The Service Employees International Union has suspended Executive Vice President Scott Courtney, one of the lead architects of its $15 minimum wage campaign, stating that he violated the union's ethics rules regarding nepotism.
"Questions were raised around Executive Vice President Courtney relating to our union's ethical code and anti-nepotism policy. As a result, SEIU is now investigating the situation that gave rise to these allegations and cannot comment on specific details of this ongoing investigation. We are taking this investigation very seriously. This investigation started with specific questions around a supervisor-supervisee relationship which, if true, violates our union's standards of ethical conduct for officers. As credible allegations come in, we are pursuing them as part of this investigation," said SEIU spokesman Sahar Wali.
Buzzfeed News reported Thursday that "complaints about Courtney had been an open secret among women." It reported that seven current and former colleagues of Courtney at the union reported that he was known for having sexual relationships with female staffers and subsequently favoring them for promotion. Two said Courtney did not act on complaints of sexual harassment by others under his supervision.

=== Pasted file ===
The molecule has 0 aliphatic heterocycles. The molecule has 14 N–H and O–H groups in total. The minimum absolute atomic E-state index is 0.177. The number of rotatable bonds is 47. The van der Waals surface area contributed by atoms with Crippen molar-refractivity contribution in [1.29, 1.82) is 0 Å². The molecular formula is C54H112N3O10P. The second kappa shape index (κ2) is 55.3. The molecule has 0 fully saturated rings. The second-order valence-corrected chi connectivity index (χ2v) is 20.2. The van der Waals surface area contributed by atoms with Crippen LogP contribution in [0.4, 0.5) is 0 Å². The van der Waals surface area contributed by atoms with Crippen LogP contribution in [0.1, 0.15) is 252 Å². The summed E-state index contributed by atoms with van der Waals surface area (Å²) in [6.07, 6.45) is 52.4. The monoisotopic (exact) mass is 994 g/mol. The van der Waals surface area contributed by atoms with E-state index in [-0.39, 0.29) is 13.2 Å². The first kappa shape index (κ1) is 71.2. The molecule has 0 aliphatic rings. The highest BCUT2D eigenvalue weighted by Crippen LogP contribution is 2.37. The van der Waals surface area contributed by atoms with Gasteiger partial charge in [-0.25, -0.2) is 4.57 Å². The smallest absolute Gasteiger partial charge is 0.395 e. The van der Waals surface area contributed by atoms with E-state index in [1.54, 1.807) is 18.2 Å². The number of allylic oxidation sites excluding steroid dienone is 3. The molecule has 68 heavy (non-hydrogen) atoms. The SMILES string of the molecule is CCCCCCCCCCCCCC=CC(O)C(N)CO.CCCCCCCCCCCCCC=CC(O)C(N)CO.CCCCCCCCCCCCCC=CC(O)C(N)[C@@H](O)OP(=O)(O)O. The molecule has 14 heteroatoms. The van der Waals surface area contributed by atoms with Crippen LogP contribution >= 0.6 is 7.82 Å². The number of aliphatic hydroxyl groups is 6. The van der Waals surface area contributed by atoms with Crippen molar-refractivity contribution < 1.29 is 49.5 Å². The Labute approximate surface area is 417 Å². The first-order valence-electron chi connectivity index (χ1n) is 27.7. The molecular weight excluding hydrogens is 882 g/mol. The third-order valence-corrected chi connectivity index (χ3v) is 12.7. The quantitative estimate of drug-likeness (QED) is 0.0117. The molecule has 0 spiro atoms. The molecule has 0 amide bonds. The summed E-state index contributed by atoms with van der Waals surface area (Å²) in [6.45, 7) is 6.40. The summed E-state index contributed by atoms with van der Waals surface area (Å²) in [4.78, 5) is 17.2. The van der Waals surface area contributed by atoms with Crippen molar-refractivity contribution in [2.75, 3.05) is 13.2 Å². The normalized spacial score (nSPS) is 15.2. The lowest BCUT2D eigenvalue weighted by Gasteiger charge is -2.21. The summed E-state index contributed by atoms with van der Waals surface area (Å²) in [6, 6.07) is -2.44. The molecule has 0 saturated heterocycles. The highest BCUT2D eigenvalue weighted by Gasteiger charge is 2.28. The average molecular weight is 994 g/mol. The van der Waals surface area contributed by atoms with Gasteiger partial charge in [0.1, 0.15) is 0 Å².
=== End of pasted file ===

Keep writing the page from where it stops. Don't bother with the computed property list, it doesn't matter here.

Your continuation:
Courtney's official biography on the SEIU website states that "As SEIU's organizing director over the past six years, Courtney helped lead the Fight for $15, sparking a movement that Slate has called 'the most successful progressive political project of the late Obama era, both practically and philosophically.'" He reportedly recently married a union staffer.
A source at SEIU said, "Scott has been suspended from his duties as an officer. Per SEIU's governing documents, that is the highest form of action she can take against him on her own. The executive board has the power to remove him."
The union was the main group involved in staging protests and other events for a $15 minimum wage, according to its Labor Department filings. It poured at least $14 million into the effort in 2016 alone. That includes $3.6 million to the Fast Food Workers Committee, the main group behind the "Fight For $15" movement, as well as nearly $9 million to various regional workers committees engaged in similar activism.
SEIU is one of the few major unions led by a woman. Its president is Mary Kay Henry. A union official could not be reached for comment.
According to the conservative Center for Union Facts, Courtney had an annual compensation of just under $250,000.
• This article has been updated.